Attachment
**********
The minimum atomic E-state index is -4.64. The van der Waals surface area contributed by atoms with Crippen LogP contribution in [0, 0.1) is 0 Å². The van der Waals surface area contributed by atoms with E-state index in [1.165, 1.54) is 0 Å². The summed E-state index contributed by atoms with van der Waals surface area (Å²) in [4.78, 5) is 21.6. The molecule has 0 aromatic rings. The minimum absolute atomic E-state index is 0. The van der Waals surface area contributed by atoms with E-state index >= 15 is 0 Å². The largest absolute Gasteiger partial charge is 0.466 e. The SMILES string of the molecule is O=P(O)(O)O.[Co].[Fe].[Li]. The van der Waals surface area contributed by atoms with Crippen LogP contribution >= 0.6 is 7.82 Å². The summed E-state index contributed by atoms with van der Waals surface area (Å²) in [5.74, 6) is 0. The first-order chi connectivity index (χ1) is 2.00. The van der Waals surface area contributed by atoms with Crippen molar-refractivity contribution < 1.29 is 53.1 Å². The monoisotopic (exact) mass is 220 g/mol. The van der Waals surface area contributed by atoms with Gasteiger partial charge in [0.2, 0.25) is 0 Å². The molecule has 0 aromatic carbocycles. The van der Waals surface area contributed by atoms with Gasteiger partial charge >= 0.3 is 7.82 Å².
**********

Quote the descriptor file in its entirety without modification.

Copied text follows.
The minimum atomic E-state index is -4.64. The van der Waals surface area contributed by atoms with Crippen LogP contribution in [0, 0.1) is 0 Å². The van der Waals surface area contributed by atoms with E-state index in [1.165, 1.54) is 0 Å². The summed E-state index contributed by atoms with van der Waals surface area (Å²) in [4.78, 5) is 21.6. The molecule has 0 aromatic rings. The minimum absolute atomic E-state index is 0. The van der Waals surface area contributed by atoms with E-state index >= 15 is 0 Å². The largest absolute Gasteiger partial charge is 0.466 e. The SMILES string of the molecule is O=P(O)(O)O.[Co].[Fe].[Li]. The van der Waals surface area contributed by atoms with Crippen LogP contribution >= 0.6 is 7.82 Å². The summed E-state index contributed by atoms with van der Waals surface area (Å²) in [5.74, 6) is 0. The first-order chi connectivity index (χ1) is 2.00. The van der Waals surface area contributed by atoms with Crippen molar-refractivity contribution < 1.29 is 53.1 Å². The monoisotopic (exact) mass is 220 g/mol. The van der Waals surface area contributed by atoms with Gasteiger partial charge in [0.2, 0.25) is 0 Å². The molecule has 0 aromatic carbocycles. The van der Waals surface area contributed by atoms with Gasteiger partial charge >= 0.3 is 7.82 Å².